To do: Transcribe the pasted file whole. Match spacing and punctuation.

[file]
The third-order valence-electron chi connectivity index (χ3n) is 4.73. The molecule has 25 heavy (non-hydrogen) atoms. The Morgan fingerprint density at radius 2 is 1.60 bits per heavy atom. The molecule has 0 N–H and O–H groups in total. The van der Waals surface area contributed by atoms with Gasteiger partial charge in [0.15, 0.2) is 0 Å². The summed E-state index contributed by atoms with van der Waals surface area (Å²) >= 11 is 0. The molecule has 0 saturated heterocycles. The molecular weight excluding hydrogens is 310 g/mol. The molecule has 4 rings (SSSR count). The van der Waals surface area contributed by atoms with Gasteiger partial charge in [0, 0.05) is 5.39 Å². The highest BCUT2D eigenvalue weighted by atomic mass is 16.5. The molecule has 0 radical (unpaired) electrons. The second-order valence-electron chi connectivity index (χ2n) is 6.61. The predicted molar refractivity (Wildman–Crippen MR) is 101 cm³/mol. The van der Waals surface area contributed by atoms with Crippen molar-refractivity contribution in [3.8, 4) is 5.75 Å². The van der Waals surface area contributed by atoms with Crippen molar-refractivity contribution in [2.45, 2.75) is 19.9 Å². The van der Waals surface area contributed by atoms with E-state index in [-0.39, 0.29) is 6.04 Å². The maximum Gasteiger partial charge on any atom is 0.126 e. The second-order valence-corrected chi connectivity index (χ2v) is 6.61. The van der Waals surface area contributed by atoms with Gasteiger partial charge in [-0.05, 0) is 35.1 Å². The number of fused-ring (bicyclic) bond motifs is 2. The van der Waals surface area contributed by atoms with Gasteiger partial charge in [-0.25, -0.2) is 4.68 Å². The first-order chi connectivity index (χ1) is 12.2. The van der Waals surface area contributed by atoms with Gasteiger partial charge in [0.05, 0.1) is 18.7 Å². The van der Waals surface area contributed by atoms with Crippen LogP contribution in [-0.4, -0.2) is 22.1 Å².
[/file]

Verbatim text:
The third-order valence-electron chi connectivity index (χ3n) is 4.73. The molecule has 25 heavy (non-hydrogen) atoms. The Morgan fingerprint density at radius 2 is 1.60 bits per heavy atom. The molecule has 0 N–H and O–H groups in total. The van der Waals surface area contributed by atoms with Gasteiger partial charge in [0.15, 0.2) is 0 Å². The summed E-state index contributed by atoms with van der Waals surface area (Å²) >= 11 is 0. The molecule has 0 saturated heterocycles. The molecular weight excluding hydrogens is 310 g/mol. The molecule has 4 rings (SSSR count). The van der Waals surface area contributed by atoms with Gasteiger partial charge in [0, 0.05) is 5.39 Å². The highest BCUT2D eigenvalue weighted by atomic mass is 16.5. The molecule has 0 radical (unpaired) electrons. The second-order valence-electron chi connectivity index (χ2n) is 6.61. The predicted molar refractivity (Wildman–Crippen MR) is 101 cm³/mol. The van der Waals surface area contributed by atoms with Crippen molar-refractivity contribution in [3.8, 4) is 5.75 Å². The van der Waals surface area contributed by atoms with Crippen molar-refractivity contribution in [2.45, 2.75) is 19.9 Å². The van der Waals surface area contributed by atoms with E-state index in [-0.39, 0.29) is 6.04 Å². The maximum Gasteiger partial charge on any atom is 0.126 e. The second-order valence-corrected chi connectivity index (χ2v) is 6.61. The van der Waals surface area contributed by atoms with Gasteiger partial charge in [-0.05, 0) is 35.1 Å². The number of fused-ring (bicyclic) bond motifs is 2. The van der Waals surface area contributed by atoms with Gasteiger partial charge in [-0.25, -0.2) is 4.68 Å². The first-order chi connectivity index (χ1) is 12.2. The van der Waals surface area contributed by atoms with Gasteiger partial charge in [0.05, 0.1) is 18.7 Å². The van der Waals surface area contributed by atoms with Crippen LogP contribution in [-0.4, -0.2) is 22.1 Å².